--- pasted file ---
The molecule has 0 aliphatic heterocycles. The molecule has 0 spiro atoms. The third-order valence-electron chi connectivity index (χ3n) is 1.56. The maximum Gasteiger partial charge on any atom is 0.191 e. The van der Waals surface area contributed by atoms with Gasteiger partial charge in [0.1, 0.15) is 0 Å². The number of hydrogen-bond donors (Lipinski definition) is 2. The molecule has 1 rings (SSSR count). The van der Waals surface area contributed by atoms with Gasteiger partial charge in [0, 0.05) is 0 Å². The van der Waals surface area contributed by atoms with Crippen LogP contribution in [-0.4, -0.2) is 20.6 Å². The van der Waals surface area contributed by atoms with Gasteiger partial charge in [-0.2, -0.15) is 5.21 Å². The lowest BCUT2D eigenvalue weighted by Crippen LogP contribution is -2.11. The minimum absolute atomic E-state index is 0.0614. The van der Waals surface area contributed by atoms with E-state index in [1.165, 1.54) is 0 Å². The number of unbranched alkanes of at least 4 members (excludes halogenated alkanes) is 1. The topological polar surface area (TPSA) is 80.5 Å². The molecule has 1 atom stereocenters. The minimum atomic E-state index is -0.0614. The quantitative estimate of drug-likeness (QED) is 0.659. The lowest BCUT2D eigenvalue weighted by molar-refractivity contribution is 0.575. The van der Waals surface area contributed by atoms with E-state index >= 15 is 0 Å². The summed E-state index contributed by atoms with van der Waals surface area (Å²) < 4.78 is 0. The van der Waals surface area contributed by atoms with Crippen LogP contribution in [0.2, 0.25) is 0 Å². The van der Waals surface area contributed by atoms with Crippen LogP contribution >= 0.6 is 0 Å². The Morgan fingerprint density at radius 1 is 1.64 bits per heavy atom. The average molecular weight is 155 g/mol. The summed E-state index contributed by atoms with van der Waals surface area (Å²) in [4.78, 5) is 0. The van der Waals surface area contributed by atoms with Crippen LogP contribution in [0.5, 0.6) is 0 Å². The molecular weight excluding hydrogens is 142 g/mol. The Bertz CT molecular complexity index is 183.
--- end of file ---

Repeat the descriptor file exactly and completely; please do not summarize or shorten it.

The molecule has 0 aliphatic heterocycles. The molecule has 0 spiro atoms. The third-order valence-electron chi connectivity index (χ3n) is 1.56. The maximum Gasteiger partial charge on any atom is 0.191 e. The van der Waals surface area contributed by atoms with Gasteiger partial charge in [0.1, 0.15) is 0 Å². The number of hydrogen-bond donors (Lipinski definition) is 2. The molecule has 1 rings (SSSR count). The van der Waals surface area contributed by atoms with Gasteiger partial charge in [0, 0.05) is 0 Å². The van der Waals surface area contributed by atoms with Crippen LogP contribution in [-0.4, -0.2) is 20.6 Å². The van der Waals surface area contributed by atoms with Gasteiger partial charge in [-0.2, -0.15) is 5.21 Å². The lowest BCUT2D eigenvalue weighted by Crippen LogP contribution is -2.11. The minimum absolute atomic E-state index is 0.0614. The van der Waals surface area contributed by atoms with E-state index in [1.165, 1.54) is 0 Å². The number of unbranched alkanes of at least 4 members (excludes halogenated alkanes) is 1. The topological polar surface area (TPSA) is 80.5 Å². The molecule has 1 atom stereocenters. The minimum atomic E-state index is -0.0614. The quantitative estimate of drug-likeness (QED) is 0.659. The lowest BCUT2D eigenvalue weighted by molar-refractivity contribution is 0.575. The van der Waals surface area contributed by atoms with E-state index >= 15 is 0 Å². The summed E-state index contributed by atoms with van der Waals surface area (Å²) < 4.78 is 0. The van der Waals surface area contributed by atoms with Crippen LogP contribution in [0.2, 0.25) is 0 Å². The van der Waals surface area contributed by atoms with Crippen LogP contribution >= 0.6 is 0 Å². The Morgan fingerprint density at radius 1 is 1.64 bits per heavy atom. The average molecular weight is 155 g/mol. The summed E-state index contributed by atoms with van der Waals surface area (Å²) in [4.78, 5) is 0. The van der Waals surface area contributed by atoms with Crippen LogP contribution in [0.5, 0.6) is 0 Å². The molecular weight excluding hydrogens is 142 g/mol. The Bertz CT molecular complexity index is 183.